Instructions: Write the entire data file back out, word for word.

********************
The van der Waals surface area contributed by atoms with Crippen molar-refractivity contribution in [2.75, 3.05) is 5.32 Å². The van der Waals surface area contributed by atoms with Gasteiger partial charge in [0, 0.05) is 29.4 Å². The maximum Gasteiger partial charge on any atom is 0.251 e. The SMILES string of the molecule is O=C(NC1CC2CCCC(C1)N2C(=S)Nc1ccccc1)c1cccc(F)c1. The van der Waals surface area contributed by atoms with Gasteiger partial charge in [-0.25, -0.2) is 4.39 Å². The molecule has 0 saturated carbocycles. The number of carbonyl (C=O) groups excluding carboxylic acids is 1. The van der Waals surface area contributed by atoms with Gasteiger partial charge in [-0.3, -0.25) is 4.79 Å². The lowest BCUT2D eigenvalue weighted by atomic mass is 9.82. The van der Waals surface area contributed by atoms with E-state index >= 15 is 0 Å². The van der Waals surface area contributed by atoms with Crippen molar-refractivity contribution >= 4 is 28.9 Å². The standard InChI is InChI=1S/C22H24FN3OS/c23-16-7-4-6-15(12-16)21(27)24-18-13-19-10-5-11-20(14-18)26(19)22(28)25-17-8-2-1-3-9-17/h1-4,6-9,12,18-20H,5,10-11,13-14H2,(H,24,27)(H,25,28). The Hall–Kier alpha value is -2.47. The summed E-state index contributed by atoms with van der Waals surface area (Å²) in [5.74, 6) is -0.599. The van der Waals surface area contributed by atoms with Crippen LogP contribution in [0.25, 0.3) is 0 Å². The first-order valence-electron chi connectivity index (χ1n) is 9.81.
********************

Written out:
The van der Waals surface area contributed by atoms with Crippen molar-refractivity contribution in [2.75, 3.05) is 5.32 Å². The van der Waals surface area contributed by atoms with Gasteiger partial charge in [0, 0.05) is 29.4 Å². The maximum Gasteiger partial charge on any atom is 0.251 e. The SMILES string of the molecule is O=C(NC1CC2CCCC(C1)N2C(=S)Nc1ccccc1)c1cccc(F)c1. The van der Waals surface area contributed by atoms with Gasteiger partial charge in [-0.25, -0.2) is 4.39 Å². The molecule has 0 saturated carbocycles. The number of carbonyl (C=O) groups excluding carboxylic acids is 1. The van der Waals surface area contributed by atoms with Gasteiger partial charge in [-0.3, -0.25) is 4.79 Å². The lowest BCUT2D eigenvalue weighted by atomic mass is 9.82. The van der Waals surface area contributed by atoms with E-state index >= 15 is 0 Å². The van der Waals surface area contributed by atoms with Crippen molar-refractivity contribution >= 4 is 28.9 Å². The standard InChI is InChI=1S/C22H24FN3OS/c23-16-7-4-6-15(12-16)21(27)24-18-13-19-10-5-11-20(14-18)26(19)22(28)25-17-8-2-1-3-9-17/h1-4,6-9,12,18-20H,5,10-11,13-14H2,(H,24,27)(H,25,28). The Hall–Kier alpha value is -2.47. The summed E-state index contributed by atoms with van der Waals surface area (Å²) in [5.74, 6) is -0.599. The van der Waals surface area contributed by atoms with Crippen LogP contribution in [0.25, 0.3) is 0 Å². The first-order valence-electron chi connectivity index (χ1n) is 9.81.